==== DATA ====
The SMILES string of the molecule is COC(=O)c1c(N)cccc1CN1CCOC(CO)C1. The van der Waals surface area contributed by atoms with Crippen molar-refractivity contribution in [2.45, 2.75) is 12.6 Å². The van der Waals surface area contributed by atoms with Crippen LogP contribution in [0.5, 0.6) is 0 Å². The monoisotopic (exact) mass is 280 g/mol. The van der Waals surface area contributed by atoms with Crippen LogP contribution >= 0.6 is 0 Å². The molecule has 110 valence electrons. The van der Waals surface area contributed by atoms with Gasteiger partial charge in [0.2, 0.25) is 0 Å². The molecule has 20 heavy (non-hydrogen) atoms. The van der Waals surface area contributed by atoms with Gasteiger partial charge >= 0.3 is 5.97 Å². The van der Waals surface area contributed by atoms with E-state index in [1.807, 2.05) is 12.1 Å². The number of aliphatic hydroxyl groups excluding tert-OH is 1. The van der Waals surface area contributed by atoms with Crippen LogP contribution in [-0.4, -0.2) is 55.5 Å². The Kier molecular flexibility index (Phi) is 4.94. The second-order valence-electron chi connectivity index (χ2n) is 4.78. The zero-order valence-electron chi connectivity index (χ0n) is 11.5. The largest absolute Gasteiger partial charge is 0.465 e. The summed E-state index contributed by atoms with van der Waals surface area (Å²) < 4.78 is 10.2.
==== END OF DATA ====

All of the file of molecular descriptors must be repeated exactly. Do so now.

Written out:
The SMILES string of the molecule is COC(=O)c1c(N)cccc1CN1CCOC(CO)C1. The van der Waals surface area contributed by atoms with Crippen molar-refractivity contribution in [2.45, 2.75) is 12.6 Å². The van der Waals surface area contributed by atoms with Crippen LogP contribution in [0.5, 0.6) is 0 Å². The monoisotopic (exact) mass is 280 g/mol. The van der Waals surface area contributed by atoms with Crippen LogP contribution >= 0.6 is 0 Å². The molecule has 110 valence electrons. The van der Waals surface area contributed by atoms with Gasteiger partial charge in [0.2, 0.25) is 0 Å². The molecule has 20 heavy (non-hydrogen) atoms. The van der Waals surface area contributed by atoms with Gasteiger partial charge >= 0.3 is 5.97 Å². The van der Waals surface area contributed by atoms with E-state index in [1.807, 2.05) is 12.1 Å². The number of aliphatic hydroxyl groups excluding tert-OH is 1. The van der Waals surface area contributed by atoms with Crippen LogP contribution in [-0.4, -0.2) is 55.5 Å². The Kier molecular flexibility index (Phi) is 4.94. The second-order valence-electron chi connectivity index (χ2n) is 4.78. The zero-order valence-electron chi connectivity index (χ0n) is 11.5. The largest absolute Gasteiger partial charge is 0.465 e. The summed E-state index contributed by atoms with van der Waals surface area (Å²) < 4.78 is 10.2.